SALE PSICES M EFFECT _Wt% APRIL 30, 2005
—at^Jlty-
•old Sri Lankan Tamil
who moved to England when
she was nine and now performs under the name M.I.A.
—■ has been tearing up the
charts in the UK since 2003 with the singles Galang" and
"Sunshowers". And now, finally, M.I.A. s first proper full
length "Arular (after last year's mixtape collaboration with
Diplo titled Piracy Funds Terrorism vol 1") will be available in North America. Making most of her sharp beats on
the Roland MC-505 Groovebox and then adding to those
demos with the help of various producers, M.I.A.'s
strengths are her knack for writing insanely catchy dance
tracks to play off her original voealstyle and her use of
colourful, at times political, lyrics. "From Congo to
Columbo, can't stereotype my thing yo!*, M.I.A. blasts
with bombast on her single "
Galang-alang-alang."
CD 16.98
PEFUSE73
Surrounded By
Silence CD/LP
RetamJng-to his better-known
moniker, Scott Herren has
pulled out all the stops and
phoned up everyone he knows
for his most recent hip-hop
meets IDM deconstruction, including celebrity guest work
by Ghostface Killer, EL-P, Aesop Rock, Beans, Mania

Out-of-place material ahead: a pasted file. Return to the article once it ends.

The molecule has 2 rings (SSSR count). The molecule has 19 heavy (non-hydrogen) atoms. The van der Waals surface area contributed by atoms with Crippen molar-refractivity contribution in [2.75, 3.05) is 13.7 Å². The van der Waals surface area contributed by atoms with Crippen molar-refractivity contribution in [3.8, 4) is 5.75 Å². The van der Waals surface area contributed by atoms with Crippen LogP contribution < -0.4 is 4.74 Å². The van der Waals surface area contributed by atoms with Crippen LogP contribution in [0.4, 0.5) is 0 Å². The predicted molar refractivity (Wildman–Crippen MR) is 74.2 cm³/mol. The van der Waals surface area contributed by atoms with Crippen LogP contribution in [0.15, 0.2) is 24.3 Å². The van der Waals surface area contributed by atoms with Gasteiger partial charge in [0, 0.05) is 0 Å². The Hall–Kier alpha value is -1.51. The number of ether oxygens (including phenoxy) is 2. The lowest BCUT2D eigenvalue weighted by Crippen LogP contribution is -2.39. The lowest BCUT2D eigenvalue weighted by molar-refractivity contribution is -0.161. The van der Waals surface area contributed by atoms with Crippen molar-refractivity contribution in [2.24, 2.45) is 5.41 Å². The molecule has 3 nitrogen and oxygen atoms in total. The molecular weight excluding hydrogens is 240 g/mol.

Killah, GZA, Claudia Deheza, Kara Makino and more. But
with Herren, the real ski and magic are always behind the
vocals. Building fantastic beats, grooves and textures from
the smallest snippets of funk, soul, jazz, hip-hop and
abstract sounds, Herren is a left-field master of the sampler,
the king of quantization. Sometimes his work is so artful
that it passes by unnoticed with a first listen. Spend some
quality time with it, however, and a whole undulating micro-
sound universe is revealed, each part complexly interrelated
like fantastic, fecher-esque etockwork. Yet Herren never lets
the beat waver, no mater how complicated the mix, always
steady with the licks, hits, stabs add beats. Just one question: what silence?
CD 16.98   LP 19.98
YO LA TENGO
Prisoners of
LoveA